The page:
Understanding Teen Depression:
Helping Yourself and Your Friends
Teen depression is real, common, and serious. Educating yourself about it can make it understandable, treatable, and manageable.
Depression is real
It isn’t a phase. You aren’t just being moody. Teen depression is a real disorder and should be treated like any other medical condition.
Depression is Common
You aren’t alone. Nearly 20% of young people will be impacted by depression before adulthood. It shouldn’t be stigmatized, and no one should feel isolated.
Depression is serious
While depression is common, it also can be very serious. Teens should know that they can, and should, get help for it.
What should I know about adolescent depression?
You may be concerned you or a friend might be struggling with depression. Those who are can sometimes feel like they are alone, unloved, and trapped in the shadows. We believe teens can learn to help themselves and others by raising awareness, raising attention, and raising their voices. If you are thinking, “I am a depressed teenager,” we have resources for you.
Getting involved with Erika’s Lighthouse was an amazing way for me and other teenagers to understand that depression was not something to be ashamed of, but rather a topic we must further discuss. Everyone deserves good mental health, and organizations like this one are giving hope to those who need it. I will always be grateful for being a part of this organization that continues to impact many teenagers.Edgar Avalos
What if I think I have adolescent depression?
The only people who can tell you if you have adolescent depression are licensed mental health workers and doctors. But they won’t know unless you talk to them. If you are feeling like you might be struggling, talk to any of the following people to connect you to help:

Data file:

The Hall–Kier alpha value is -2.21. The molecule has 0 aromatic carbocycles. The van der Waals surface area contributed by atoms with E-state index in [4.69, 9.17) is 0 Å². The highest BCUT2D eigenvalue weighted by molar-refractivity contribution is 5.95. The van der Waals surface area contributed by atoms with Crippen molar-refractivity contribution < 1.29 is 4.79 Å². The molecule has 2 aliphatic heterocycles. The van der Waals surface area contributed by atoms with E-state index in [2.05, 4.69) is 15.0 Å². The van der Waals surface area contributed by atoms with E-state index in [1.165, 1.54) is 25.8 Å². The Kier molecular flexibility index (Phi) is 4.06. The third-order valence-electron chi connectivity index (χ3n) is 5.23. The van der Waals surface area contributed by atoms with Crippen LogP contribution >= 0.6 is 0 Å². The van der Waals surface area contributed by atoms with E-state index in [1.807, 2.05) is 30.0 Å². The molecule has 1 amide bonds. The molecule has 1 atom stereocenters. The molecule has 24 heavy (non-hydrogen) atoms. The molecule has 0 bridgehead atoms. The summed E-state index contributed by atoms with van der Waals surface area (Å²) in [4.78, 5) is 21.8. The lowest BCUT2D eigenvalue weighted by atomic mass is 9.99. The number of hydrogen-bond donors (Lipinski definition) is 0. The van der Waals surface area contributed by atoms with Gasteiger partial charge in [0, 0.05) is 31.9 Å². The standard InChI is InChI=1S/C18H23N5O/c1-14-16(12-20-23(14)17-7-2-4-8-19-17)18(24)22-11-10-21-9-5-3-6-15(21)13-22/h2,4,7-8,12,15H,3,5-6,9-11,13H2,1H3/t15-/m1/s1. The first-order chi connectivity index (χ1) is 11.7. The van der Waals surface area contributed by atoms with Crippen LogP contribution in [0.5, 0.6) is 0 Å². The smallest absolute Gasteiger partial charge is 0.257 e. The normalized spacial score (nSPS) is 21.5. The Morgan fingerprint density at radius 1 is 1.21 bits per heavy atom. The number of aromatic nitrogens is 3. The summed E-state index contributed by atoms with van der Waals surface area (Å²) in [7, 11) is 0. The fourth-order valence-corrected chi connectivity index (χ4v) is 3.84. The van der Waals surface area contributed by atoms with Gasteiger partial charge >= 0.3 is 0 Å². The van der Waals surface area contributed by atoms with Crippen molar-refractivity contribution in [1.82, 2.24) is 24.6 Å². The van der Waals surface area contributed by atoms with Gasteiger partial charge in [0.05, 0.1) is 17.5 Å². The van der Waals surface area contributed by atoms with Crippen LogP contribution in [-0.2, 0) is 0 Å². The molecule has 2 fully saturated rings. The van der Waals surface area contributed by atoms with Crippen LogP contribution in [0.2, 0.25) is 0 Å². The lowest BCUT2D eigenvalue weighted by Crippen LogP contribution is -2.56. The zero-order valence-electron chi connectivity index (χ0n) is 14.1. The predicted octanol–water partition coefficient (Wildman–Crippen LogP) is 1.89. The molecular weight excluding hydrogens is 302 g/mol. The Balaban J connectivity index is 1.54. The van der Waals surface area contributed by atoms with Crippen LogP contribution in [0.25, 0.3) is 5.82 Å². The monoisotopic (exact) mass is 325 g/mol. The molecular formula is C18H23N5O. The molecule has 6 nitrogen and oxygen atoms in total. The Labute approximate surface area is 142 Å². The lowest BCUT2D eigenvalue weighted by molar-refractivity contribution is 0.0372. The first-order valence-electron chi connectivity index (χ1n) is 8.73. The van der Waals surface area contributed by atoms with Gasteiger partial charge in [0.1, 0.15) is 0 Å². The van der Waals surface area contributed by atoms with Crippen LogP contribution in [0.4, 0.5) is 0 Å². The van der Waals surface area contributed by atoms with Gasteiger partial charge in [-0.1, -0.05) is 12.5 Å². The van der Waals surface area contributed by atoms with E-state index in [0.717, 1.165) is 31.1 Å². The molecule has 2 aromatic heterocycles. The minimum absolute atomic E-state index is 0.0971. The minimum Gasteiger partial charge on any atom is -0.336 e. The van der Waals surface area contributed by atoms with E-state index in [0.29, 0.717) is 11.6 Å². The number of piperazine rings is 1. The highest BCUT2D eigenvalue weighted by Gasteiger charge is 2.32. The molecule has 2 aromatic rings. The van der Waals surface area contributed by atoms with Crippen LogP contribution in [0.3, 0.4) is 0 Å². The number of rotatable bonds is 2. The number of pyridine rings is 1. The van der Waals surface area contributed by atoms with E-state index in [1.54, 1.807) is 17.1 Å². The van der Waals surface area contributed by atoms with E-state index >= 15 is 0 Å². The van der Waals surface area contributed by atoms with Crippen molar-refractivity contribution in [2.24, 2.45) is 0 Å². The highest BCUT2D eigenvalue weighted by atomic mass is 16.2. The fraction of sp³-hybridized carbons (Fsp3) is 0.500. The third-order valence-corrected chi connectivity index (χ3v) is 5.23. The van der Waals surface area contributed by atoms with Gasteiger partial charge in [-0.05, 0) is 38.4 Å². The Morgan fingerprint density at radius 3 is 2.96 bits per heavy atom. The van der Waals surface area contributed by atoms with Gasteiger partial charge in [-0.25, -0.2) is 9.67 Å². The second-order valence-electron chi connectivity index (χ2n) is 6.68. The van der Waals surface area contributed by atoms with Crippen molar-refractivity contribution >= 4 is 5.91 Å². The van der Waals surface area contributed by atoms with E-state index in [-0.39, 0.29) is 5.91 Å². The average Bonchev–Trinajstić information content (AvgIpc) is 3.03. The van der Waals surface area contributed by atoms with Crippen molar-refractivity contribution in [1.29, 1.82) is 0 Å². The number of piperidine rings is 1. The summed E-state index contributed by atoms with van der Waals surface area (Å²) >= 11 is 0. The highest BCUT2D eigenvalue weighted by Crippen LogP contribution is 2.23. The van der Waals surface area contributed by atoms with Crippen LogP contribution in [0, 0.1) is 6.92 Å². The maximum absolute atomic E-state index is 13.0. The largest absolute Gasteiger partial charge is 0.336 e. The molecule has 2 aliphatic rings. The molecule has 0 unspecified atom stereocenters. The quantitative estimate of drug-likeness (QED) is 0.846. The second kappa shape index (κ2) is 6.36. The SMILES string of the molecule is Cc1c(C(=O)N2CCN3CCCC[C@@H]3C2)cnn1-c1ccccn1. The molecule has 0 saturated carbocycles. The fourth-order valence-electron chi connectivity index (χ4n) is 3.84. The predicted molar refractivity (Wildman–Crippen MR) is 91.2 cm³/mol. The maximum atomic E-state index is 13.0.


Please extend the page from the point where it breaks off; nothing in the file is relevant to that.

- Your parents
- Your teachers
- School mental health workers
- A trusted adult, including your coach, mentor or someone else in your community
Talking about it is the first step toward getting help. There is nothing to be ashamed of. You have nothing to lose in starting the conversation. You have your whole life to gain.
What Are Signs of Depression?
Depression looks different for everyone, but there are common hints. If you or a friend are experiencing any of these symptoms that are different than your “normal,” please connect with someone you can trust. Symptoms might include:
- Change in mood: depressed or irritable
- Decreased interest or pleasure in most activities
- Significant weight change or change in appetite
- Change in sleep: sleeping too much or too little
- Change in activity: feeling sped up or slowed down
- Fatigue or loss of energy
- Negative self-perception: feeling worthless or excessive or inappropriate guilt
- Unable to think clearly: diminished ability to think, concentrate or indecisiveness
- Suicidality: thoughts of death or suicide or acts of self-harm
How Can I Become An Advocate?
There is a lot you can do to help Get Depression Out of the Dark, including:
- Use our Teen Empowerment Materials in your school
- Start an Erika’s Lighthouse Teen Club
- Check out our Depression Toolbox
- Be a friend to someone who needs support
From organizing a school campaign to extending a hand of kindness to someone, you can make a difference in a life. Let’s work together.
Erika’s Lighthouse Programs: Designed with you in mind.
Worrying that you or someone you love has depression can be overwhelming. You are not alone. Hope and help is possible and it all starts with a little education.